The Capris are an American doo wop group who had a one-hit wonder in 1961 with "There's a Moon Out Tonight." They experienced a popularity and performing resurgence in the 1980s, when three members reformed and The Manhattan Transfer recorded their song, "Morse Code of Love," which reached the US Hot 100 and the U.S. AC top 20. All of the original members were Italian Americans from the borough of Queens in New York, United States. Started by first tenor Mike Mincieli, the original group coales...
The Capris are an American doo wop group who had a one-hit wonder in 1961 with "There's a Moon Out Tonight." They experienced a popularity and performing resurgence in the 1980s, when three members reformed and The Manhattan Transfer recorded their song, "Morse Code of Love," which reached the US Hot 100 and the U.S. AC top 20.
All of the original members were Italian Americans from the borough of Queens in New York, United States. Started by first tenor Mike Mincieli, the original group coalesced in 1958 – also including Nick Santo (Santmaria) lead baritone, second tenor Frank Reina, baritone Vinnie Narcardo, and bass John Cassese. Their name was taken from the Lincoln Capri. In 1959, they recorded two songs for Planet Records, "Indian Girl," and "There's a Moon Out Tonight." When the record sold badly, they disbanded and went their separate ways. Frederick Allen, a late night radio disc jockey continued to play their song, piquing the interest of Jerry Greene, an employee of the Times Square Record Store. Greene purchased the master and re-issued the record on Lost Nite Records. WINS 1010's disc jockey Murray the K played the song often, and it sold well. Realizing that their manufacturing and distribution capacity could not meet the demands of a hit record, Greene and Lost Nite sold their interest to Old Town Records, which had the capacity meet the needs of the 1961 number three national hit.
Santo's favorite singer was Clyde McPhatter, along with James Shepherd of Shep and the Limelights. The Capris patterned their sound on African-American vocal groups, rather than fellow Italian-Americans such as Dion DiMucci. For a time, the Capris toured and performed in major venues all over the United States, but none of their follow up records sold well, and by 1963, members of the original group started to leave the ensemble. Some continued to perform locally as the Capris, but with no national profile. Nick Santo, who left the group in 1962 and joined the New York City Police Department in 1965, continued to write songs. In 1982, Santo, Mike Mincieli, and Frank Reina – joined at the time by Tommy Ferrara of The Del-Satins and Tony Danno, recorded "There's a Moon Out Again," an album of 12 songs, including nine compositions by Santo. "The Morse Code of Love," one of Santo's songs, quickly became a requested number on Oldies radio, with many disc jockeys and audience members believing it to be an unreleased song by the original Capris. In 1984, The Manhattan Transfer recorded "The Morse Code of Love" as "Baby Come Back to Me" for their Bop Doo-Wopp album and released it as a single. It reached number 84 on the Billboard Hot 100 and number 14 on the Adult Contemporary Chart.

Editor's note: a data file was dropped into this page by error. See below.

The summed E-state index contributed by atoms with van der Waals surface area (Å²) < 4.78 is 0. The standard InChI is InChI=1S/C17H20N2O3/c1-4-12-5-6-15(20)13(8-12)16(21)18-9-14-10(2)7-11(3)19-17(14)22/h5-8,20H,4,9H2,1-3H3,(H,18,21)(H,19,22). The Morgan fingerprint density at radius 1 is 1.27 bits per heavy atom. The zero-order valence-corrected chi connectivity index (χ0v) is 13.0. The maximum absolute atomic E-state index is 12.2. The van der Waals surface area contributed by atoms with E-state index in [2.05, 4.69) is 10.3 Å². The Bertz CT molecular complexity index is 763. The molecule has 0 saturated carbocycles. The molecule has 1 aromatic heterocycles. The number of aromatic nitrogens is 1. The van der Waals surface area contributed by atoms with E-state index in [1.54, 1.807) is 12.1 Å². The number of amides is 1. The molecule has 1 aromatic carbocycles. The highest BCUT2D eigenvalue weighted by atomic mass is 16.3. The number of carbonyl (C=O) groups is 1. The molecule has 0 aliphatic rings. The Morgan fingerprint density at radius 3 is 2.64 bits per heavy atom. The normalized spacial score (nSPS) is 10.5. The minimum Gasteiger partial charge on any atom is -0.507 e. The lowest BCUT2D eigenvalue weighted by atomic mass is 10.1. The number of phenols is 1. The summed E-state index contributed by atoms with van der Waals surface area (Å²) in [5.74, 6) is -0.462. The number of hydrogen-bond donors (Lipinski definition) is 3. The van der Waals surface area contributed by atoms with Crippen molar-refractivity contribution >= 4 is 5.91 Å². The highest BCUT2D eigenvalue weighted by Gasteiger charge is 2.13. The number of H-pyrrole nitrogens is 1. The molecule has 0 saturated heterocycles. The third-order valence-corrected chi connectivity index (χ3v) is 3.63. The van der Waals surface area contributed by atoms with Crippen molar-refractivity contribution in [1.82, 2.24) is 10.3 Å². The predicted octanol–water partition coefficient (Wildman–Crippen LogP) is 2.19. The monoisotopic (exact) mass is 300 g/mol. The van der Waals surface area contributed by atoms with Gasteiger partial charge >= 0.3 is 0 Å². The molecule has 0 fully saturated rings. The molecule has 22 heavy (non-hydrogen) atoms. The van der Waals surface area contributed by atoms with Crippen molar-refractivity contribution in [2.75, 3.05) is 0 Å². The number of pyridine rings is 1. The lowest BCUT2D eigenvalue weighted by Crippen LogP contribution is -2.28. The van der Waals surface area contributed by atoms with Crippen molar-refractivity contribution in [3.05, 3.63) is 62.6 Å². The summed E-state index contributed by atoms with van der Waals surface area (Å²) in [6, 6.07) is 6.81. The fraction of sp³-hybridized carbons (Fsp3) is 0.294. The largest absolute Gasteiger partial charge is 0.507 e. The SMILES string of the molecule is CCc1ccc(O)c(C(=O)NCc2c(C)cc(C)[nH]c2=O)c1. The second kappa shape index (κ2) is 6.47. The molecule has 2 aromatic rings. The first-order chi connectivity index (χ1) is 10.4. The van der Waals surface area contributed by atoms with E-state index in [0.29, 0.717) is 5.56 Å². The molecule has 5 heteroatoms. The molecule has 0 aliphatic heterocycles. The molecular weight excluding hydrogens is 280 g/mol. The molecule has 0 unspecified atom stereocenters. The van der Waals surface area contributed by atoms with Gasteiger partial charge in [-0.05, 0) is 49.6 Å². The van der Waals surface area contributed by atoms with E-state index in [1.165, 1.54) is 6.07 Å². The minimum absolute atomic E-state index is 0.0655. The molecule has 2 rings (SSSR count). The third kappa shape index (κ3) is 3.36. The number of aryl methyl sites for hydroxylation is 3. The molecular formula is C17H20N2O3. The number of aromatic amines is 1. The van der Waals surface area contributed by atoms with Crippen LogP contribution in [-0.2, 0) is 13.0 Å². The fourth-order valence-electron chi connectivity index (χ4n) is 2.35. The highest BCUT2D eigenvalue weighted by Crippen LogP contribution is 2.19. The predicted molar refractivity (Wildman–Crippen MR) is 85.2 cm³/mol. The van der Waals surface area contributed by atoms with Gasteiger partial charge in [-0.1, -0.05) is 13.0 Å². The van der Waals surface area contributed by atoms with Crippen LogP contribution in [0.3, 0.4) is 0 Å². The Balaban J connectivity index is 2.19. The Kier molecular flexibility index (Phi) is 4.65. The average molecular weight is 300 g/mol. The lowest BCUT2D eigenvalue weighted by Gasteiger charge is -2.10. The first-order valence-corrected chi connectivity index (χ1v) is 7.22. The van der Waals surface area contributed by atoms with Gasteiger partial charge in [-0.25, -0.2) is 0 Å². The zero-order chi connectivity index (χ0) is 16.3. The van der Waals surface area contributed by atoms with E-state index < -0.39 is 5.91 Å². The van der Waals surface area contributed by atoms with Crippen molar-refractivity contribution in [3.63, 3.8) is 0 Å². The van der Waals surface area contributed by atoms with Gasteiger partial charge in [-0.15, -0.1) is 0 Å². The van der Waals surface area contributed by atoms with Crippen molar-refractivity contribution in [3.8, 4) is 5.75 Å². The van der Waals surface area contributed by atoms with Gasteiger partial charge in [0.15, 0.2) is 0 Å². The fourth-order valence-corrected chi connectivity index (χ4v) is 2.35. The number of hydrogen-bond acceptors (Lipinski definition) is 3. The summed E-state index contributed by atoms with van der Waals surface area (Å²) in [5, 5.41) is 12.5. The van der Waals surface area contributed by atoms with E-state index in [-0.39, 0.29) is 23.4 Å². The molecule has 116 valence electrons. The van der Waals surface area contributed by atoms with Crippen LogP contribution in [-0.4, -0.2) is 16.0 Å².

Santo, Mincieli, and Reina, with other singers, continued to perform as the Capris until at least 2002.
Santo died as a result of cancer on December 30, 2010.
A version of the Capris including Frank Reina, is active in 2015.
Mike Mincieli (born Michael Mincieli; their original first tenor) died on March 15, 2015.
Wayne Smith, their most recent lead singer, died on March 12, 2016.
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